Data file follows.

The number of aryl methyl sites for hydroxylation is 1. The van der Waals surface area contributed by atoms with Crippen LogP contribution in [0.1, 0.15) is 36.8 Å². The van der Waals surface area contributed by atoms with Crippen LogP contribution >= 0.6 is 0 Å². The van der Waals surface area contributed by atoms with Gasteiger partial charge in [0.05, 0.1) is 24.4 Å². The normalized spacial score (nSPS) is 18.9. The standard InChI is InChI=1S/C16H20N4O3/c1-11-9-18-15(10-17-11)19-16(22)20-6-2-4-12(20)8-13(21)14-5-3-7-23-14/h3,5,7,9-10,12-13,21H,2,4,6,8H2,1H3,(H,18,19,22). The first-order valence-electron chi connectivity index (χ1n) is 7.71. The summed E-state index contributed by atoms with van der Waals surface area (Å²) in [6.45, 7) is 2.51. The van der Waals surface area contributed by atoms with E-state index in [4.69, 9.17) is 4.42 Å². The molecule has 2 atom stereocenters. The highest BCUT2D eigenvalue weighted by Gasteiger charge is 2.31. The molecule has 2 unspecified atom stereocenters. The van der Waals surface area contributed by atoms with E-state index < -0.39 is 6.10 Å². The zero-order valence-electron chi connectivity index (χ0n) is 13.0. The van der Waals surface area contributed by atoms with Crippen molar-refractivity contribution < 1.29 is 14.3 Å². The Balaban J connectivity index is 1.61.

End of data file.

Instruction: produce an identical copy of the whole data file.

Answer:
The number of aryl methyl sites for hydroxylation is 1. The van der Waals surface area contributed by atoms with Crippen LogP contribution in [0.1, 0.15) is 36.8 Å². The van der Waals surface area contributed by atoms with Crippen LogP contribution >= 0.6 is 0 Å². The van der Waals surface area contributed by atoms with Gasteiger partial charge in [0.05, 0.1) is 24.4 Å². The normalized spacial score (nSPS) is 18.9. The standard InChI is InChI=1S/C16H20N4O3/c1-11-9-18-15(10-17-11)19-16(22)20-6-2-4-12(20)8-13(21)14-5-3-7-23-14/h3,5,7,9-10,12-13,21H,2,4,6,8H2,1H3,(H,18,19,22). The first-order valence-electron chi connectivity index (χ1n) is 7.71. The summed E-state index contributed by atoms with van der Waals surface area (Å²) in [6.45, 7) is 2.51. The van der Waals surface area contributed by atoms with E-state index in [4.69, 9.17) is 4.42 Å². The molecule has 2 atom stereocenters. The highest BCUT2D eigenvalue weighted by Gasteiger charge is 2.31. The molecule has 2 unspecified atom stereocenters. The van der Waals surface area contributed by atoms with E-state index < -0.39 is 6.10 Å². The zero-order valence-electron chi connectivity index (χ0n) is 13.0. The van der Waals surface area contributed by atoms with Crippen molar-refractivity contribution < 1.29 is 14.3 Å². The Balaban J connectivity index is 1.61.